Better Kansas – Ideas for Living, Growing and Succeeding

Tag: genome-to-phenome

Better Kansas – Sept. 26, 2019

Header image for the Better Kansas BlogWelcome to Better Kansas. Where every Thursday we shed light on events, resources and other information designed to make your life, businesses, communities and state better. Don’t forget to hit subscribe! – Mary Lou Peter

Better Living, Better Communities

SOME TIME AGO, A FRIEND TOLD ME THAT GUILT I WAS FEELING about something stemmed from my German-Lutheran-Midwestern roots. What?! He was teasing … I think … but I’m pretty sure none of that has anything to do with feeling guilty about the food I waste. You know how it is, those blueberries that were on special just jumped into your cart and now they’re dry as dog food, or the pork chops that sounded so good when you bought them – the ones that have been buried in the freezer for years(!). And how about confusion over “use by” or “sell by” dates on labels? Whether you’re feeling guilty like me or just need to make room for a pot of fall chili, you might want to take a look at What’s in Your Refrigerator? for more on food waste.

AND WHILE WE’RE IN THE KITCHEN, a subject near and dear to my heart is sitting down together for family meals. Imagine being on an island with your family, even if it’s just for 30 minutes. You’re away from the distractions: work, school, sports, band, ballet, social media … video games! Whether a single parent with one child or a boisterous, bickering group of eight, studies show that parents can lead by example by eating nutritious foods (WITH the kids), support communication skills and boost self-esteem during discussion around the table. For more on building traditions and strengthening family ties, read Family Meals … Worth Making a Priority or listen to a short radio segment on the topic. Remember to turn off the TV.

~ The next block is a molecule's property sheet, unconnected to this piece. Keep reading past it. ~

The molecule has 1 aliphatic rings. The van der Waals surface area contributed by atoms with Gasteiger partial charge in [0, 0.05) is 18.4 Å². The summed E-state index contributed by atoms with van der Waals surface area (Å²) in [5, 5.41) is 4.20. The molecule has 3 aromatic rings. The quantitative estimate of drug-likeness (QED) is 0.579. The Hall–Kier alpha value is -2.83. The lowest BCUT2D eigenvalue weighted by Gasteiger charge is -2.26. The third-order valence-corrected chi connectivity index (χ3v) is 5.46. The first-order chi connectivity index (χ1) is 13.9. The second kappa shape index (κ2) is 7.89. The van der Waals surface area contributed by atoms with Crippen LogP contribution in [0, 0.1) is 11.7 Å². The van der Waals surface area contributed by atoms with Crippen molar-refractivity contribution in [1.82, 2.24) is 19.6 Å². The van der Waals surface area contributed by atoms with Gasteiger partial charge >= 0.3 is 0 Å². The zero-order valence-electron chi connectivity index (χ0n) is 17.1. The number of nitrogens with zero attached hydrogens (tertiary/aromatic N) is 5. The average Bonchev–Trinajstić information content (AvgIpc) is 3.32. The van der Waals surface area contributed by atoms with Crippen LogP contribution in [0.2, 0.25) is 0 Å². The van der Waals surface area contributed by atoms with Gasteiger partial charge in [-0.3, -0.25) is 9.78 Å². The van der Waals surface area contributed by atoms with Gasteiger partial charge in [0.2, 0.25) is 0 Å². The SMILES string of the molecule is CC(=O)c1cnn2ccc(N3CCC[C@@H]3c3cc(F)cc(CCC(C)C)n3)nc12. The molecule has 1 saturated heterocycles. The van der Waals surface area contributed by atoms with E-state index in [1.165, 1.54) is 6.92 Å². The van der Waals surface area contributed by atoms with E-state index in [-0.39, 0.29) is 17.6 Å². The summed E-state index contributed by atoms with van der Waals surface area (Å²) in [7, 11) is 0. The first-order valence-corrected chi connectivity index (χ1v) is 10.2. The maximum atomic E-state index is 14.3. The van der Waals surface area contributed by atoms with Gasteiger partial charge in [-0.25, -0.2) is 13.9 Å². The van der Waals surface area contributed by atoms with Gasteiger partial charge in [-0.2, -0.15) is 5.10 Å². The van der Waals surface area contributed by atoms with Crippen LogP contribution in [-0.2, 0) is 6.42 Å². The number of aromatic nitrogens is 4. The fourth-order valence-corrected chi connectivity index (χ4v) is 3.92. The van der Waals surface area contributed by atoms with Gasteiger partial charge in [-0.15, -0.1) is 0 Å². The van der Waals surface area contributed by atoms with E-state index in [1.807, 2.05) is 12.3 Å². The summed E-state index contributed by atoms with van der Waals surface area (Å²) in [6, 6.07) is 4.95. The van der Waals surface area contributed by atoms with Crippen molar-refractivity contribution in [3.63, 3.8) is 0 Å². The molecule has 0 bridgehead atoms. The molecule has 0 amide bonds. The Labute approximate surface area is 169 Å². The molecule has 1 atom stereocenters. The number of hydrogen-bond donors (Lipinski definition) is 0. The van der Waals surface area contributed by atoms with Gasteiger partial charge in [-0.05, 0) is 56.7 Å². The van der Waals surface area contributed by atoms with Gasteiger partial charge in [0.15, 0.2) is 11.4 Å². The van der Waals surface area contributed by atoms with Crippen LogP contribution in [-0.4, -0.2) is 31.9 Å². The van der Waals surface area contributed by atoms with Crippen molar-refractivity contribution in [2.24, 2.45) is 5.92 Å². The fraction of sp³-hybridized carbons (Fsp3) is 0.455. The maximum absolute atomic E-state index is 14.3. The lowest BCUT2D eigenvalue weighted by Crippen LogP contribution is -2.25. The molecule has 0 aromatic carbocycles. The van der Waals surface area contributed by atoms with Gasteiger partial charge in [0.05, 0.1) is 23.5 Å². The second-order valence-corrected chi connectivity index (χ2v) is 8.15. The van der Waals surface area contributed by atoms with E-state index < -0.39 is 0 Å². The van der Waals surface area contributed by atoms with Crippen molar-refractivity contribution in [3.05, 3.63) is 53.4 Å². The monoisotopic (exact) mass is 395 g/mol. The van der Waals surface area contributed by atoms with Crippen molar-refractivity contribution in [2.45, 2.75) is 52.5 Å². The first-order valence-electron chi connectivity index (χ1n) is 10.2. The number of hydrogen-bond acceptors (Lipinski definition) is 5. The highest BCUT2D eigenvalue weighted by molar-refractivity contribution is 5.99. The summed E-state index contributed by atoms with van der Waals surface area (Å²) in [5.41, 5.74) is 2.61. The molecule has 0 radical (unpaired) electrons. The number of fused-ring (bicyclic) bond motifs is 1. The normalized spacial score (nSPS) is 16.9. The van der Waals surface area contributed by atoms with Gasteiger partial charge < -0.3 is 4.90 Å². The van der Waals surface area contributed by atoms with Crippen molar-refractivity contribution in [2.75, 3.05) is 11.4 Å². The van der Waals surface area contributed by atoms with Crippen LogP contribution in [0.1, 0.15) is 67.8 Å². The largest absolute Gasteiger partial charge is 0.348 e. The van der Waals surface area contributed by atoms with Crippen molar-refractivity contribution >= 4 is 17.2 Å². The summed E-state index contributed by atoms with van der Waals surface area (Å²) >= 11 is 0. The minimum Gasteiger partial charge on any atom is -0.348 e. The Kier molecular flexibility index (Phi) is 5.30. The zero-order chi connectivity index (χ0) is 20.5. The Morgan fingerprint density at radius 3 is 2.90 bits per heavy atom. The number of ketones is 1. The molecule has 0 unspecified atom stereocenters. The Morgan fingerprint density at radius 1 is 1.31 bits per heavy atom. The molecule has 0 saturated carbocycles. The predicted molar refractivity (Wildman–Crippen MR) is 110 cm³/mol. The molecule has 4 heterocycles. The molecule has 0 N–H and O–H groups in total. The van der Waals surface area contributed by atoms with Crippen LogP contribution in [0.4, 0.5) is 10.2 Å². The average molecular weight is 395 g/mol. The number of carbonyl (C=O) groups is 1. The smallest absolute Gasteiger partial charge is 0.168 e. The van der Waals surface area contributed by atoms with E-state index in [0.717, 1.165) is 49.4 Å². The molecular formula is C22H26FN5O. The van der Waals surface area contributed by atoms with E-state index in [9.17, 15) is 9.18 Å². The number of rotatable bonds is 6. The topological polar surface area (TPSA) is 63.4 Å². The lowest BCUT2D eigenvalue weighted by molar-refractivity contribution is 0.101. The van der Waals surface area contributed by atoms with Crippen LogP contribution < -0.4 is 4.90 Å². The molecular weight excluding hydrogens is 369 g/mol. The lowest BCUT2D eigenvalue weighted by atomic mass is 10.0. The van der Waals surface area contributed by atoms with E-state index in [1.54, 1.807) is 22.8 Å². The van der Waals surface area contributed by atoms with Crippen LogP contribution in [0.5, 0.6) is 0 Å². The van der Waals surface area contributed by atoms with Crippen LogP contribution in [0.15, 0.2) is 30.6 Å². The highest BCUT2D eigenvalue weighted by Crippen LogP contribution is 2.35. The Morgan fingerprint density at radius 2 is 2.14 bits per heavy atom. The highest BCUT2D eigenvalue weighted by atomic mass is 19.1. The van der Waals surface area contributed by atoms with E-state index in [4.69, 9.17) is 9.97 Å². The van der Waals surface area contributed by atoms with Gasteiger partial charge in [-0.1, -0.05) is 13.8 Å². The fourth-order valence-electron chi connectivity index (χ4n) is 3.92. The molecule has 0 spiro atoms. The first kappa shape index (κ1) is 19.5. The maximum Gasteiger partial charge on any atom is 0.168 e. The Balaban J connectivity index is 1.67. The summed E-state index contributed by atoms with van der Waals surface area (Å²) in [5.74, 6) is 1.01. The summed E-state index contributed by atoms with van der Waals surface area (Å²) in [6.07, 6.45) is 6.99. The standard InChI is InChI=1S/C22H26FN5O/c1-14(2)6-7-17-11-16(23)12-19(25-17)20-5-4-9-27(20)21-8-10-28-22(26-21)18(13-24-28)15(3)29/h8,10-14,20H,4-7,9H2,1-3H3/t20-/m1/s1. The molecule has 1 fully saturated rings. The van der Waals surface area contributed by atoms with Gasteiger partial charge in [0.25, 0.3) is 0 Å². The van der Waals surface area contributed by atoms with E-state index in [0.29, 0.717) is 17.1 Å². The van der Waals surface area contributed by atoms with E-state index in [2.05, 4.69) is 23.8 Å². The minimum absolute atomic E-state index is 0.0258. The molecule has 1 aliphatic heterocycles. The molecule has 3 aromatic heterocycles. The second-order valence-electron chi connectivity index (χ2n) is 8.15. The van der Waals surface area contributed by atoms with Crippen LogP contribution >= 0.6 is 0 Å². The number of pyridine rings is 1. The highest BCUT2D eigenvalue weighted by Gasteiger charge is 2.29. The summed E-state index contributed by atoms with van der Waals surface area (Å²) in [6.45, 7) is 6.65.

EVERYONE IS VULNERABLE TO SCAMS in one way or another. If you watch enough daytime talk shows, you’ve seen victims of dating, home-repair, and credit-card scams. Really, can we trust anyone? Seniors (age 65+) are particularly vulnerable and targeted. Think about it … they often have more robust financial resources and grew up in a world where politeness and trust were more typical. If you are a senior or have loved ones who are, take a look at Protecting Yourself from Senior Scams.

Better Farming, Ranching and Gardening

DON’T BE DECEIVED BY THE PRETTY WHITE FLOWERS! Those vines winding their way around your crops or garden plants could be field bindweed, a perennial and incredibly invasive weed that creeps its way through farm fields and home landscapes alike. It’s so damaging it’s on the Kansas Department of Agriculture’s top 12 list of noxious weeds. On agricultural land, it can cut crop yields and in home gardens it can smother shrubs and flowers. Now that fall has arrived, but before the first killing frost, is a good time to manage it in farm fields. Take a look at Fall Control of Bindweed for information. And for more on bindweed in home landscapes, check Bindweed: A noxious weed. This stuff has deep roots and has wound its way through the spirea shrubs in my suburban back yard more years than not. Managing it has been a constant struggle.

I’VE SAID IT BEFORE AND IT’S WORTH SAYING AGAIN, KANSAS IS THE NO. 1 SORGHUM-PRODUCING STATE BY FAR. It’s used primarily as livestock feed and in ethanol production, but increasingly as an ingredient in food products, partly because it’s gluten-free. Even this drought-tolerant, important grain can be improved, however, and that’s the goal of a big new public-private partnership using genome-to-phenome (G2P) plant breeding. The effort is supported by Kansas sorghum growers and the Foundation for Food and Agriculture Research. Learn more in Unique public-private research maps the future for dryland crops.

IT’S FOOTBALL SEASON AND ALL, but Kansas State, Nebraska, Colorado State and Oklahoma State have set all of that aside 🙂 long enough to collaborate on four upcoming 2019 Crop Insurance Workshops. Topics include preparing and responding to a natural disaster; farm policy; market outlook; trade education; using crop insurance and hedging; and hemp policy and risk management. Apparently, lots of questions on that last topic! The workshops are planned for Brush, Colorado, on Oct. 29; Grand Island, Nebraska, on Oct. 30; Salina, Kansas, on Oct. 31 and Enid, Oklahoma, on Nov. 1.


For more resources and activities, contact the K-State Research and Extension office in your area. Check out our other blogs and subscribe to our weekly emails here: